The Problem

Traditionally enterprises host their IT applications in their own datacenter or at a co-location. Remote sites typically connect to the datacenter via an Internet based IPSec VPN tunnel or MPLS based private network. Such a hub and spoke architecture has been prevalent in the last 15 years.

A problem with this deployment architecture is long latency or unstable Internet connectivity suffered by remote sites, especially between those in different continents. Such problems cause application time out, resulting in lost productivity and unhappy user experience. The solution to this pain point has been to deploy some form of WAN optimization gears in both the remote sites and datacenter to reduce application latency and reduce data bandwidth. These gears are complex, expensive and not every enterprise can afford them, and in some cases, they don’t always work well.

Solution: Bring Application to User

With the many regions in the world available brought by public cloud providers, such as AWS and Azure, the application latency issue can now be solved in a brand new way. By placing applications in a region of public cloud that your remote sites are closer to than to the datacenter, the long latency issue is eliminated all together. In addition, by moving servers to the cloud, you can reduce remote sites footprint and the amount of hardware to manage, thus reducing cost for ongoing maintenance.

The comparison between the two deployment architecture is described below:


In the diagram above, remote sites or branch offices connect to headquarter datacenter via IPSec tunnels. International sites across continents can experience hundreds or more milliseconds in latency and in some countries, connectivity to headquarter is unstable at times.

The first step in deploying application close to user is to build a new network architecture as shown in the right side of the diagram above. A remote site now connects via IPSec tunnel to a closest Aviatrix gateway in a VPC or VNet in a region closest to the site. Different remote sites may connect to different Aviatrix gateways. For example, sites in China connect to Aviatrix gateways in Azure China region and sites in Europe connect to Aviatrix gateway in a VPC in AWS eu-west-1 region.

After the new network is deployed, you can now replicate Active Directory to VPC/VNet, and deploy applications such as ERP in the cloud too. The AD authentication latency and application latency can be reduced to tens of milliseconds. In addition, the remotes are simpler with fewer hardware equipment to manage.

Configuration Workflow

Before you start make sure you have the latest software by checking the Dashboard. If an alert message displays, click Upgrade to download the latest software.

The Site2Cloud configuration workflow is as follows, with major steps highlighted.

  1. Create a gateway in a VPC where you like to connect to sites.

    Go to Gateway -> New Gateway. The gateway may have VPN Access disabled.

  2. (Optional) Create a secondary gateway in the same VPC for HA.

    Go to Gateway -> New Gateway. The gateway may have VPN access disabled.

  3. Create a connection to a remote site

    Go to site2Cloud -> Add New, make sure,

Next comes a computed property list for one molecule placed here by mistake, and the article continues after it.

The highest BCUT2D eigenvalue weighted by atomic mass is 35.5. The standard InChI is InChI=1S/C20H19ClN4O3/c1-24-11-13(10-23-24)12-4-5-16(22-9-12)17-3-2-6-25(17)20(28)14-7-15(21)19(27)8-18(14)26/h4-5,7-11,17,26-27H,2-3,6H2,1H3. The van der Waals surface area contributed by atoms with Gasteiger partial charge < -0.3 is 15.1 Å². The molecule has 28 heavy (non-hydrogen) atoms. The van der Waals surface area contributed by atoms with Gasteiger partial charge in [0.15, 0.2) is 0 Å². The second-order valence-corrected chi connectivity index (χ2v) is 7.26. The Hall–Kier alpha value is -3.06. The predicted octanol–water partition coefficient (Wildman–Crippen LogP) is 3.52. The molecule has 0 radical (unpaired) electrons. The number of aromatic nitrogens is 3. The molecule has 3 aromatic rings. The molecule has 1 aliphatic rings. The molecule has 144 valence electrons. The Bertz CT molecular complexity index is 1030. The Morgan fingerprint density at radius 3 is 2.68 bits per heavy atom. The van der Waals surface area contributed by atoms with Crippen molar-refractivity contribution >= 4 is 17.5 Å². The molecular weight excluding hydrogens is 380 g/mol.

1. Select the VPC/VNet Name where Aviatrix gateway for encryption is launched.
    2. If HA is not enabled:
      1. At Gateway field, select a gateway launched in the earlier step.
    3. Else if HA is enabled:
      1. At Primary Gateway field, select a gateway launched earlier as primary gateway.
      2. At Backup Gateway field, select a gateway launched earlier as backup gateway.
    4. Input the connection with a unique name, for example, NewYork-site.
    5. at Remote Gateway Type, select “AWS VGW” if the remote site is a VPC with AWS VGW VPN gateway; select “Aviatrix” if the remote site is on-prem Aviatrix gateway; select “Generic” if the remote site gateway is a third party router or firewall.
    6. At Remote Gateway IP Address, enter the public IP address of the edge router for the remote site. Note if the Remote Gateway Type is Aviatrix, the Remote Gateway IP address is the public IP address of the site.
    7. At Remote Subnet, enter network CIDR of the remote/customer site. If there are multiple subnets, enter each one separated with comma. For example, you may enter “,” without the quote.
    8. Pre-shared Key is an optional field. If you leave it blank, Aviatrix will auto generate a pre-shared key. You can paste your own pre-shared key if you prefer.
    9. Do not select Private Route Encryption. (This feature is for overlay encryption on a AWS Direct Connect or Azure Express Route)
    10. If you leave Local Subnet blank, Local Subnet will be the VPC/VNet CIDR. You can add more Local Subnet CIDR blocks, separate by comma. Make sure you include the VPC/VNet as well. These Local Subnets are advertised to Remote Subnets that the site2cloud connection can reach. You can change this settings later.
    11. Algorithms field is prepopulated with default values. Click the field if you need to customize the algorithms.
    12. Click OK to create a connection.
  4. Generate remote site configuration template

    Go to site2Cloud

    1. Select the connection you just created, a EDIT panel will appear.
    2. Click Download Configuration.
    3. If your remote site device is not listed in the dropdown menu, simply select an available one in the menu.
    4. Click “Yes, Download” to download a template file that contains the gateway public IP address, VPC CIDR, pre-shared secret and encryption algorithm. Incorporate the information to your remote router/firewall configuration. If the remote gateway is a Aviatrix CloudN, go to site2cloud and simply import the downloaded configuration file and click OK.


To check a tunnel state, go to Site2Cloud, the tunnel status will be displayed in a pop up window.

To troubleshoot a tunnel state, go to Site2Cloud -> Diagnostics.